California's current budget windfall has come almost entirely from a rebounding stock market, and from billions in revenue generated by a capital gains tax--the most volatile revenue stream. Brown, scarred by budget battles both a few years ago and a few decades ago, said the state should save money in the good years to pay for the bad years.
"I think that kind of ping-pong budgeting, where first you ping and then you pong, makes no sense," Brown said. "It's cruel budgeting to propose a spending program and then have to finance it two or three years from now by cutting somebody else's program."
So we can't go back to "business as usual." Boom and bust is our lot and we must follow the ancient advice, recounted in the Book of Genesis, that Joseph gave to the Pharaoh: Put away your surplus during the years of great plenty so you will be ready for the lean years which are sure to follow.
Most governors and legislatures--in modern times--have forgotten this advice. This time we won't do that. We will pay down our debts and remember the lessons of history.
Fiscal discipline is not the enemy of our democracy but its fundamental predicate. To avoid the mistakes of the past we must spend with great prudence and we must establish a solid rainy day fund, locked into the Constitution.
Kashkari previously worked for Goldman Sachs and ran a controversial Treasury Department program that bailed out the nation's largest banks. He called that experience an example of the bipartisan compromises he hopes to strike in California.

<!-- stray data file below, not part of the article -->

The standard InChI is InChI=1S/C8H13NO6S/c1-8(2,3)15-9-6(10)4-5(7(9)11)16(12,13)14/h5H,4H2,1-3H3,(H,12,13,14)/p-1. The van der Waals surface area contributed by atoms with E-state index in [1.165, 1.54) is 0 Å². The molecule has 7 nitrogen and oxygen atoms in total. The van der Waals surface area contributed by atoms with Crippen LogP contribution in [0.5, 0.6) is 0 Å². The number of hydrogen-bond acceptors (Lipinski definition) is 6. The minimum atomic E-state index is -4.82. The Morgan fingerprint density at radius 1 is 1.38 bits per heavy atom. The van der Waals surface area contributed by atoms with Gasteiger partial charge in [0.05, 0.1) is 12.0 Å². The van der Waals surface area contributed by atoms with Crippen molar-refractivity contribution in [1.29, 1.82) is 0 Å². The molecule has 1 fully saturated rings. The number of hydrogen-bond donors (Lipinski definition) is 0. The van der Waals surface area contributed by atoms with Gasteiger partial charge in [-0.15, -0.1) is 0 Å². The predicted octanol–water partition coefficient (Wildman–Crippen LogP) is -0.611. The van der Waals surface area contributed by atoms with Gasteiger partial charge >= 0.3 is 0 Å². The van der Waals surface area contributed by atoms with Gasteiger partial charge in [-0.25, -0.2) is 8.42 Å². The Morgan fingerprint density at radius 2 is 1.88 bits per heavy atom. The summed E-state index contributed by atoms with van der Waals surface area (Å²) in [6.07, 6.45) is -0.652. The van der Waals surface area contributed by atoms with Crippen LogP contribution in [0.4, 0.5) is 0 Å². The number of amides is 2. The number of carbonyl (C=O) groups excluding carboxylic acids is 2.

Last year, Kashkari quit his job as an investment banking executive and began traveling across the state and mulling his run for governor, meeting with potential donors, community organizations and regular Californians. He said he formed his campaign platform--creating jobs and fixing schools--by spending time in a homeless shelter, meeting with Central Valley farm workers and listening to average Californians discuss their unmet needs. "People don't want welfare; they want jobs," said Kashkari, who did not elaborate on his policy positions.
"California is still a very yeasty place," he said, noting the state's record for companies that develop new technologies that grow into major industries. He said the state now has multibillion-dollar surpluses that can continue for the next several years if state lawmakers spend responsibly.
Granato's comments come on the heels of Gov. Arnold Schwarzenegger's declaration of a "fiscal state of emergency" in California on Wednesday, a dire situation that was created by the state's inflexible budget laws and ensuing political gridlock. Mike Lee, Granato's GOP opponent, has supported adding similar rules on the federal level by amending the US Constitution.
Granato said he opposes a so-called Balanced Budget Amendment because it will invariably result in draconian cuts that will hurt average Americans.
$11 billion in water bonds will be on the ballot this November. Some people say "how can we afford these bonds in the current economic climate?" I say, how can we not?
|2016 Presidential contenders on Budget & Economy:|
Mayor Rahm Emanuel(IL)
2016 Third Party Candidates:
Mayor Michael Bloomberg(I-NYC)
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